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What Employees Do and Don’t Like in a Manager

It pays to be a considerate leader with happy subordinates.

I hear it all the time working in retail: “The manager makes the job.”

In an ever-changing environment where managers get moved around and employees come and go, those who have stayed get a taste of what they like and what they don’t like in a manager, and it makes all the difference in how they feel at work.

Managers should make an effort to keep those working for them happy, as happy employees will be more willing to stay and put in their best effort.

Losing employees has a huge impact on the bottom line. Society for Human Resource Management reports that it costs an employer six to nine months of an employee’s salary to find and train their replacement.

That said, ensuring that your employees are content with your work as manager is a worthy investment.

Here are traits that are commonly brought up as a manager’s strongest or weakest points by those I’ve worked with.

What employees like: being trusted

This is especially true for workers that have been in their position for a long time. Veteran employees don’t want to be treated like they just started last week. Instead, they should be trusted in their ability to get their job done well.

Showing that you trust your employees can be as simple as allowing them space to complete their assignments without guiding them constantly.

Another powerful way a manager can make their employee feel trusted is to allow them to make some decisions for themselves. When an employee comes to their manager for direction, instead, their manager can tell them that they trust their judgment on what would be best.

Of course, employees won’t always know what to do, and managers are there to help, but employees who are allowed the room to flourish may bring to the table a new perspective that their manager wouldn’t have thought of.

What they don’t: micromanaging

Micromanagers make employees feel as if they are treated less like an individual and more like a money-making machine.

It’s a quick, surefire way to turn an employee from motivated and enthusiastic to miserable with one foot out the door. When under the thumb of a micromanager, employees are unable to grow or prove their abilities. The ones who could be contributing the most to the team aren’t given the opportunity to do so.

This breeds feelings of distrust and helplessness, and no one benefits. Those with a tendency to micromanage would benefit from stepping back and allowing their employees to show what it is that they’re capable of.

What they like: consideration

Employees aren’t money-making machines. They deserve to have their individual needs respected.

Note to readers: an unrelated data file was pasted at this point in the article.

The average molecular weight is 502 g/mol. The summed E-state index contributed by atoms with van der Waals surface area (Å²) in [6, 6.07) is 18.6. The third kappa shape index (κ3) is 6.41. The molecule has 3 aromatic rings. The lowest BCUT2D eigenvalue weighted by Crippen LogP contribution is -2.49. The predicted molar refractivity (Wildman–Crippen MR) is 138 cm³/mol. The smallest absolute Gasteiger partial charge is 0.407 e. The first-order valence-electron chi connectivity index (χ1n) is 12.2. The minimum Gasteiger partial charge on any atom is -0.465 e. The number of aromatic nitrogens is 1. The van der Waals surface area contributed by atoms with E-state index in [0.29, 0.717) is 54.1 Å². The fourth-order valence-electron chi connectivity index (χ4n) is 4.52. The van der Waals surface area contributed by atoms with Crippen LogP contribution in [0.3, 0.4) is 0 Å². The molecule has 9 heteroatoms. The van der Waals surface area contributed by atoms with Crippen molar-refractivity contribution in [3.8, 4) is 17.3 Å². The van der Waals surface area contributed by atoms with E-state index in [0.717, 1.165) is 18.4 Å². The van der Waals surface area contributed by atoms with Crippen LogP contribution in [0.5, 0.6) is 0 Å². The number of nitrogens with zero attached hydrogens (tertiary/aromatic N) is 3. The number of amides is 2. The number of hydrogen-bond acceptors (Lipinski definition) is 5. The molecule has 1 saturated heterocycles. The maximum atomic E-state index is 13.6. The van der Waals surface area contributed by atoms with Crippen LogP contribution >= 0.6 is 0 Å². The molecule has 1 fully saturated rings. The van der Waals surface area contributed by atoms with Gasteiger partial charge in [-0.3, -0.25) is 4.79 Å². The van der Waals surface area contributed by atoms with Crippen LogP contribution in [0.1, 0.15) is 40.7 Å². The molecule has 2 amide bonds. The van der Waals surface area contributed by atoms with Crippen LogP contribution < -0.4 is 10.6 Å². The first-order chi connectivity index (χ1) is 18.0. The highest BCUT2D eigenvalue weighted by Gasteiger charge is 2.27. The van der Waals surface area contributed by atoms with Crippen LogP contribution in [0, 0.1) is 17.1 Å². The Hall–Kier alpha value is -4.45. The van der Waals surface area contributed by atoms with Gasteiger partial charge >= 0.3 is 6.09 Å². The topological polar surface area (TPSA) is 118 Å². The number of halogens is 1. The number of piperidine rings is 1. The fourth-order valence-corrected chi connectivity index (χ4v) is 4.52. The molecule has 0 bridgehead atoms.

One of those needs is just a basic courtesy. When asked what traits most encourage faith in leaders, one of the top responses reported was speaking “like a regular person.”

Consideration can be shown in many ways and a lot of it centers around managers treating their employees as equals – we’re all just people. This can look like being lenient, personable, or able to hold a conversation not centered around work.

Employees feel really good when their managers show an appropriate level of interest in their personal lives and are willing to share parts of their life with their employees in turn. Forming a bond in this way can lead to all sorts of benefits.

When employees feel respected, they’re likely to be more willing to put in extra effort, to trust their boss, and to come to them with issues rather than let them build up.

What they don’t: negligence

Several personal experiences come to mind here, such as having my time off requests denied, being scheduled outside of my availability, and broken promises.

Treating employees with negligence is an easy way for managers to leave their employees feeling undervalued and insignificant. As with other negative traits, this results in unmotivated employees who won’t be willing to pull their weight or stick around for long.

Instead, managers should listen closely to the needs of their individual employees and deliver on the promises that they’ve made to them.

It’s important for managers to be mindful of how their subordinates perceive them. Maintaining a favorable image and relationship between manager and employee leads to a healthier and more productive work environment all around.

When this is neglected, managers will be forced to spend more time and money on finding and training new employees all over again.

Satisfied employees create a more favorable work environment and save the company money.